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Iran sentences 2 Christians to 8 years in prison

(Wikimedia Commons/Mike Gadd)The Vank Cathedral in Esfahan, Iran.

Two Iranian Christians were sentenced to a total of eight years in prison after they were convicted of national security-related crimes last month.

According to Pakistani Christian Post, Eskandar Rezaei and Soroush Saraei were each sentenced to seven years' imprisonment each for "action against the National Security" and an additional year for proselytizing and organizing house meetings.

Saraie and Rezaie, both members of the Church of Iran denomination, are appealing the verdict which was handed down on Dec. 18, 2017 by the Fourth Chamber of the Revolutionary Court in Shiraz.

During the same hearing, the court sentenced a Christian woman named Zahra Norouzi Kashkouli to a year in prison for "being a member of a group working against the system." Kashkouli is also appealing the sentence, according to Christian Solidarity Worldwide (CSW).

Saraie and Rezaie were initially arrested with five other Christians in October 2012 during a raid on a prayer meeting. In July 2013, they were found guilty of "action against national security" and "propaganda against the order of the system." Saraei received a two-and-a-half-year prison sentence and was jailed in July 2014 after losing his appeal. A one-year sentence was handed down to Rezaie, who began serving it in July 2015.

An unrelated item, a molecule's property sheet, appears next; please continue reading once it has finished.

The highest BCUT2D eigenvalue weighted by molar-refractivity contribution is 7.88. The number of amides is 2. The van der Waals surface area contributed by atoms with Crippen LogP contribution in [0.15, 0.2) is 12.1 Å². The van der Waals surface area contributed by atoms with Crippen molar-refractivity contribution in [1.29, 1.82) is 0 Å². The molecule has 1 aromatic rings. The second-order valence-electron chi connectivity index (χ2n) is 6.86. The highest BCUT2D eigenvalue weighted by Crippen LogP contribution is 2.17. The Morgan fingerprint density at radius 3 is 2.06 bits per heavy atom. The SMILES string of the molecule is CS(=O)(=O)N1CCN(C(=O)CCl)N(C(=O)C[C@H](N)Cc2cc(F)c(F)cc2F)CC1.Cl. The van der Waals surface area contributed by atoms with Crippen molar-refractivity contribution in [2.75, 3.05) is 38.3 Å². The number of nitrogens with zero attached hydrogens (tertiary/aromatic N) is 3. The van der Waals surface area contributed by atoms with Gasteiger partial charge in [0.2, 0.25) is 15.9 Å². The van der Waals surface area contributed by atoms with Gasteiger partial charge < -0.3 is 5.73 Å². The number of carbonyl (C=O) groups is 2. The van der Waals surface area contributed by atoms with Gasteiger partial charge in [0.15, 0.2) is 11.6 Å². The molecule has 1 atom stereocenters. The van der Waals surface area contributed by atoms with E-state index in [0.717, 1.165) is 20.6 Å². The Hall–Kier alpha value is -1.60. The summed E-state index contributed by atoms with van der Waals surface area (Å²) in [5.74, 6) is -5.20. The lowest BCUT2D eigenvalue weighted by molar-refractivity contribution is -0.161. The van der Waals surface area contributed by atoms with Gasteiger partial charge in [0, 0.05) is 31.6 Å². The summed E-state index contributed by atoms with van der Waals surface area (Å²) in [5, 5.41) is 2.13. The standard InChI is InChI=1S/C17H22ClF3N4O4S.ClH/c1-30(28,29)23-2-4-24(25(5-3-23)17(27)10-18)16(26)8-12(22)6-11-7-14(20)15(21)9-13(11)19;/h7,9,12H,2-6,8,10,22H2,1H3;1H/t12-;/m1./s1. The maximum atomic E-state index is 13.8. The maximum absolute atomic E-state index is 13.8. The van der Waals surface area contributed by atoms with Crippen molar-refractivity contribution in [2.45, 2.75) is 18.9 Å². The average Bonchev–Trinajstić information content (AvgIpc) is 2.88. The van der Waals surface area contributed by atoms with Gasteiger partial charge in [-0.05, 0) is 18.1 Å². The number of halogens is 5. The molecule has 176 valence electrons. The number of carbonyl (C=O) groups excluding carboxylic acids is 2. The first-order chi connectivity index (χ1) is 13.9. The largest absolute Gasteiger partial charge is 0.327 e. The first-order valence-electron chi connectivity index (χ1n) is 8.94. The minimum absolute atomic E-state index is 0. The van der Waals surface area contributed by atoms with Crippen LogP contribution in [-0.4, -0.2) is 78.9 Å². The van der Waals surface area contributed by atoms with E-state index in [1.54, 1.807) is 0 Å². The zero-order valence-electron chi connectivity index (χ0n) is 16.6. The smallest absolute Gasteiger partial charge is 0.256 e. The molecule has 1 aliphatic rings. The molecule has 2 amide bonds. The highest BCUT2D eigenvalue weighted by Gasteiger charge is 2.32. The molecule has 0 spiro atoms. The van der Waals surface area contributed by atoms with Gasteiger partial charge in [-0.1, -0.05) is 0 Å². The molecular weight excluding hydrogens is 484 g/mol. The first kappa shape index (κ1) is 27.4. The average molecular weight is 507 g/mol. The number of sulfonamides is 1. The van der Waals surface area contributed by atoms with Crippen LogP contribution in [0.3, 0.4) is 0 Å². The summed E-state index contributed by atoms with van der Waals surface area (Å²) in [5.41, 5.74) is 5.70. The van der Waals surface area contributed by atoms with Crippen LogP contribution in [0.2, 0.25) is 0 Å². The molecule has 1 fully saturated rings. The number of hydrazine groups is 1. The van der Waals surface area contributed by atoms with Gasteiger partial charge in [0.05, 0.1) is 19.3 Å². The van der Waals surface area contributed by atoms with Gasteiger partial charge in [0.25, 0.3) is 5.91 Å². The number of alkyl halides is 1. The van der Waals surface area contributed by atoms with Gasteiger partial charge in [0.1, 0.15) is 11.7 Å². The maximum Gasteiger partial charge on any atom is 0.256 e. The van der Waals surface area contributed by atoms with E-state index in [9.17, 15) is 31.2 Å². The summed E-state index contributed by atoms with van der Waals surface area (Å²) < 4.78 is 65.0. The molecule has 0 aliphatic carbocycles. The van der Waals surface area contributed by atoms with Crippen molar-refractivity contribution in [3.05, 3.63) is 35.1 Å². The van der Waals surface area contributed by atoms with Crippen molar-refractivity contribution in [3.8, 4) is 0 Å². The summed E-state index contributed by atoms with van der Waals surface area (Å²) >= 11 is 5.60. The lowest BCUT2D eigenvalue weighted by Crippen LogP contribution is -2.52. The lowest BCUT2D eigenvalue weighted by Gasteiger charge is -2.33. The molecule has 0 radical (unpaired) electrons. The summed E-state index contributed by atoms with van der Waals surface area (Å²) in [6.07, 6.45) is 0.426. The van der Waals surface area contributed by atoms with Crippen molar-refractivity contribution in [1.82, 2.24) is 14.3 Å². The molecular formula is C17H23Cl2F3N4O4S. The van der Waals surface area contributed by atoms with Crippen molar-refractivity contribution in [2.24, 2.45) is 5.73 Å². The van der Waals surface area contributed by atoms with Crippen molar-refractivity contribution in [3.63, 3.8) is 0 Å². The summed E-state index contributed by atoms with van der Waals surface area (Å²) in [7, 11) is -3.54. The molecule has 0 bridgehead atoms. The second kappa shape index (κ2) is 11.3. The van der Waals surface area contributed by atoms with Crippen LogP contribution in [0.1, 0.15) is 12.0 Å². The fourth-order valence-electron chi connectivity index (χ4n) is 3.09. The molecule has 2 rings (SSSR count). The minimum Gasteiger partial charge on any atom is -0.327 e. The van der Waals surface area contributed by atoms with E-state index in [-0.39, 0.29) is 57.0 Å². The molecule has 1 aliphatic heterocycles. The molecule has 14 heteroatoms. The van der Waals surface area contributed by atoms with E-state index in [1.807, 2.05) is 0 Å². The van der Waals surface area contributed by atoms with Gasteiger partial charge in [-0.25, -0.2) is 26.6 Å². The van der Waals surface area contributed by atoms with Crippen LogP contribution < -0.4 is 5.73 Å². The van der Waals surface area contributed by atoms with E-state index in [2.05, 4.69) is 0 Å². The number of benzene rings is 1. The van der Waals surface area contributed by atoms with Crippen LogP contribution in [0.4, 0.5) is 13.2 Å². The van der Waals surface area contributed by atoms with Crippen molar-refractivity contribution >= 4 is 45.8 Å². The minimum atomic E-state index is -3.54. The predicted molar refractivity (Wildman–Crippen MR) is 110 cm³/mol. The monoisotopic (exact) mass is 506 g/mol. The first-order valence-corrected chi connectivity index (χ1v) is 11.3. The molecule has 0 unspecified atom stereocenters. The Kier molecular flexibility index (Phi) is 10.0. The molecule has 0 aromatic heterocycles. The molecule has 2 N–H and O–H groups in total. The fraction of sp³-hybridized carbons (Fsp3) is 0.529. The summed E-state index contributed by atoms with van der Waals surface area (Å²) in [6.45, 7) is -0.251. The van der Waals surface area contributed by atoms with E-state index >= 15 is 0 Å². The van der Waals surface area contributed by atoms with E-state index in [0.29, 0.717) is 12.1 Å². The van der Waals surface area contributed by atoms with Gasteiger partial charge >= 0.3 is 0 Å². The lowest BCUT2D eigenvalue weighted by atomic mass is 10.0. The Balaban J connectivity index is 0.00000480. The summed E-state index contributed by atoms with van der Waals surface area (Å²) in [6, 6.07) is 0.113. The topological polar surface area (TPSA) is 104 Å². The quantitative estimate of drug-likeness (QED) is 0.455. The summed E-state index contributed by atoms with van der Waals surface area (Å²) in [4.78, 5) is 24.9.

The two Christians were both released from Adelabad prison in November 2015, but they were rearrested and jailed again in 2017.

A few months later, Saraie and Rezaie were released on bail after making payments of US$95,000 and US$140,000, respectively.

CSW's Chief Executive Mervyn Thomas said that their sentences were "yet another example of the unjust treatment of Iranian Christians, who are being criminalised on account of their faith."

"We call for these convictions to be overturned, and for the Iranian government to end its harassment of religious minorities. We urge the EU, the UK and the US to ensure that improvements in freedom of religion or belief and other human rights are a central part of any dialogues with the Iranian government," he added.

In 1975, Iran ratified the International Covenant on Civil and Political Rights, which states that "everyone shall have the right to freedom of thought, conscience and religion." However, many former Muslims have been arrested in recent years after they converted to Christianity.

Last month, four Iranian converts to Christianity were arrested in the city of Karaj, while they were taking part in a Christian ceremony at a house church.

IRNA, the Iranian government's official news agency, said that the arrested converts were part of a "devious Christian cult" who were seeking to "disrupt the market and economic order."

The World Christian Database (WCD) reported in 2010 that there were 270,057 Christians in Iran. No recent official statistics are available on the actual number of Christians in the country, but the 2011 state census has indicated that there were 117,704, with most belonging to recognized and tolerated traditional ethnic churches, such as Armenian churches.

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